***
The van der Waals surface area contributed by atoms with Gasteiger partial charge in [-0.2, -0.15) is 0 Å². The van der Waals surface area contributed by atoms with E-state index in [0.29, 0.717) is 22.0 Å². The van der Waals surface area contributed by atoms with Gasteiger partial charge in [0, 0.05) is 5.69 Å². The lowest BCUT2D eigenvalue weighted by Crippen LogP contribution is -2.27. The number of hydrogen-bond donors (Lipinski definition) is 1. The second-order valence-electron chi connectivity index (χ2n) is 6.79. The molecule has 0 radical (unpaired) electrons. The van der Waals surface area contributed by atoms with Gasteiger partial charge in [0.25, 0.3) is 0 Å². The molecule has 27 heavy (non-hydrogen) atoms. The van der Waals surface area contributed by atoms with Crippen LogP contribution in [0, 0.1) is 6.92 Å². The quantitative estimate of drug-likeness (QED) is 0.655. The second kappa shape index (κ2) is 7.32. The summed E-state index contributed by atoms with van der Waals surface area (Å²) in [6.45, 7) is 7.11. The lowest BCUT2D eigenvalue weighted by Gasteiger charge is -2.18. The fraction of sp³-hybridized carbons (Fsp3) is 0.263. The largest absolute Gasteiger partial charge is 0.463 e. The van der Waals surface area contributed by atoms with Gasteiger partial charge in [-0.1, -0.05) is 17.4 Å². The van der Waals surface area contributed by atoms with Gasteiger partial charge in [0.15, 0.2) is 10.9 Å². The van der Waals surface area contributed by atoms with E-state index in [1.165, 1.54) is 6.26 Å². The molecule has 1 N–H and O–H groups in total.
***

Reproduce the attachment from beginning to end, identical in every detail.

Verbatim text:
The van der Waals surface area contributed by atoms with Gasteiger partial charge in [-0.2, -0.15) is 0 Å². The van der Waals surface area contributed by atoms with E-state index in [0.29, 0.717) is 22.0 Å². The van der Waals surface area contributed by atoms with Gasteiger partial charge in [0, 0.05) is 5.69 Å². The lowest BCUT2D eigenvalue weighted by Crippen LogP contribution is -2.27. The number of hydrogen-bond donors (Lipinski definition) is 1. The second-order valence-electron chi connectivity index (χ2n) is 6.79. The molecule has 0 radical (unpaired) electrons. The van der Waals surface area contributed by atoms with Gasteiger partial charge in [0.25, 0.3) is 0 Å². The molecule has 27 heavy (non-hydrogen) atoms. The van der Waals surface area contributed by atoms with Crippen LogP contribution in [0, 0.1) is 6.92 Å². The quantitative estimate of drug-likeness (QED) is 0.655. The second kappa shape index (κ2) is 7.32. The summed E-state index contributed by atoms with van der Waals surface area (Å²) in [6.45, 7) is 7.11. The lowest BCUT2D eigenvalue weighted by Gasteiger charge is -2.18. The fraction of sp³-hybridized carbons (Fsp3) is 0.263. The largest absolute Gasteiger partial charge is 0.463 e. The van der Waals surface area contributed by atoms with Gasteiger partial charge in [-0.1, -0.05) is 17.4 Å². The van der Waals surface area contributed by atoms with Gasteiger partial charge in [0.15, 0.2) is 10.9 Å². The van der Waals surface area contributed by atoms with E-state index in [1.165, 1.54) is 6.26 Å². The molecule has 1 N–H and O–H groups in total.